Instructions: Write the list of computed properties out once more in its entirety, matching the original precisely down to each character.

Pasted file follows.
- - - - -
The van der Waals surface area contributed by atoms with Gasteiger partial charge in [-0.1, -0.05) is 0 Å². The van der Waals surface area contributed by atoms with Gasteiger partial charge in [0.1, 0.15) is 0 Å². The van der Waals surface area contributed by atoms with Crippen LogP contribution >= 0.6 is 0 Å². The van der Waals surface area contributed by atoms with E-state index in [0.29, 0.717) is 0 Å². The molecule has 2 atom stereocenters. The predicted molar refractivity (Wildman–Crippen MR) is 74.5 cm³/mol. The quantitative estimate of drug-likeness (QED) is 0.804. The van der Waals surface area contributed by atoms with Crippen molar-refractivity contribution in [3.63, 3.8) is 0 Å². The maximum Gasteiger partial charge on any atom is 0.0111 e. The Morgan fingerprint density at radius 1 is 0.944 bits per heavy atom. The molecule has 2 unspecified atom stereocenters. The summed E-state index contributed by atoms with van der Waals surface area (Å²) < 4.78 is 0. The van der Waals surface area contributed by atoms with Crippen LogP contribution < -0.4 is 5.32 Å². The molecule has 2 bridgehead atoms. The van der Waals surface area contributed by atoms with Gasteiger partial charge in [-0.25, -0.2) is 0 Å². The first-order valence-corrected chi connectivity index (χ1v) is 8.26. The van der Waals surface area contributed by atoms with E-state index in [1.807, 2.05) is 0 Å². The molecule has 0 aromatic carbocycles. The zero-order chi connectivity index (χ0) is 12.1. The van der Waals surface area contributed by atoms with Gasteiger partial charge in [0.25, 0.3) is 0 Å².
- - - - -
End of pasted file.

The van der Waals surface area contributed by atoms with Gasteiger partial charge in [-0.1, -0.05) is 0 Å². The van der Waals surface area contributed by atoms with Gasteiger partial charge in [0.1, 0.15) is 0 Å². The van der Waals surface area contributed by atoms with Crippen LogP contribution >= 0.6 is 0 Å². The van der Waals surface area contributed by atoms with E-state index in [0.29, 0.717) is 0 Å². The molecule has 2 atom stereocenters. The predicted molar refractivity (Wildman–Crippen MR) is 74.5 cm³/mol. The quantitative estimate of drug-likeness (QED) is 0.804. The van der Waals surface area contributed by atoms with Crippen molar-refractivity contribution in [3.63, 3.8) is 0 Å². The maximum Gasteiger partial charge on any atom is 0.0111 e. The Morgan fingerprint density at radius 1 is 0.944 bits per heavy atom. The molecule has 2 unspecified atom stereocenters. The summed E-state index contributed by atoms with van der Waals surface area (Å²) < 4.78 is 0. The van der Waals surface area contributed by atoms with Crippen LogP contribution < -0.4 is 5.32 Å². The molecule has 2 bridgehead atoms. The van der Waals surface area contributed by atoms with Gasteiger partial charge in [-0.25, -0.2) is 0 Å². The first-order valence-corrected chi connectivity index (χ1v) is 8.26. The van der Waals surface area contributed by atoms with E-state index in [1.807, 2.05) is 0 Å². The molecule has 0 aromatic carbocycles. The zero-order chi connectivity index (χ0) is 12.1. The van der Waals surface area contributed by atoms with Gasteiger partial charge in [0.25, 0.3) is 0 Å².